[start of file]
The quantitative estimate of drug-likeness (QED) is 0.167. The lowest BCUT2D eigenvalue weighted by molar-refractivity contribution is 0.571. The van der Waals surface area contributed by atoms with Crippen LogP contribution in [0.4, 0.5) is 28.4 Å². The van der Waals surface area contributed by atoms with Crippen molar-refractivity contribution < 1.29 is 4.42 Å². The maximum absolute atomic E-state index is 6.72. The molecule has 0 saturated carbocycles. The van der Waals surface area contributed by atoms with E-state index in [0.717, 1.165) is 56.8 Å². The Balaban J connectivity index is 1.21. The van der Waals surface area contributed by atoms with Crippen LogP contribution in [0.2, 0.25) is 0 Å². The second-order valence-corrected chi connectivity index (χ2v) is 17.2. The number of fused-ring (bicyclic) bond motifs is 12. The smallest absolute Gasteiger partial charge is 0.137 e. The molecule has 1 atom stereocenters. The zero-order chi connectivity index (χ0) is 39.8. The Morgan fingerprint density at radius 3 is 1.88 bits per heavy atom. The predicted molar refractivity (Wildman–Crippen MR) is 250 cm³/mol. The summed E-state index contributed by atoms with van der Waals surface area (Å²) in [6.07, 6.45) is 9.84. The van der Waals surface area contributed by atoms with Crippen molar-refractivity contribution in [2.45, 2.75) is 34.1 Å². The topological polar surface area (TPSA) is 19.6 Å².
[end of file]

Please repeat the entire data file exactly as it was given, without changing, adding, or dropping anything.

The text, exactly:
The quantitative estimate of drug-likeness (QED) is 0.167. The lowest BCUT2D eigenvalue weighted by molar-refractivity contribution is 0.571. The van der Waals surface area contributed by atoms with Crippen LogP contribution in [0.4, 0.5) is 28.4 Å². The van der Waals surface area contributed by atoms with Crippen molar-refractivity contribution < 1.29 is 4.42 Å². The maximum absolute atomic E-state index is 6.72. The molecule has 0 saturated carbocycles. The van der Waals surface area contributed by atoms with E-state index in [0.717, 1.165) is 56.8 Å². The Balaban J connectivity index is 1.21. The van der Waals surface area contributed by atoms with Crippen LogP contribution in [0.2, 0.25) is 0 Å². The second-order valence-corrected chi connectivity index (χ2v) is 17.2. The number of fused-ring (bicyclic) bond motifs is 12. The smallest absolute Gasteiger partial charge is 0.137 e. The molecule has 1 atom stereocenters. The zero-order chi connectivity index (χ0) is 39.8. The Morgan fingerprint density at radius 3 is 1.88 bits per heavy atom. The predicted molar refractivity (Wildman–Crippen MR) is 250 cm³/mol. The summed E-state index contributed by atoms with van der Waals surface area (Å²) in [6.07, 6.45) is 9.84. The van der Waals surface area contributed by atoms with Crippen molar-refractivity contribution in [2.45, 2.75) is 34.1 Å². The topological polar surface area (TPSA) is 19.6 Å².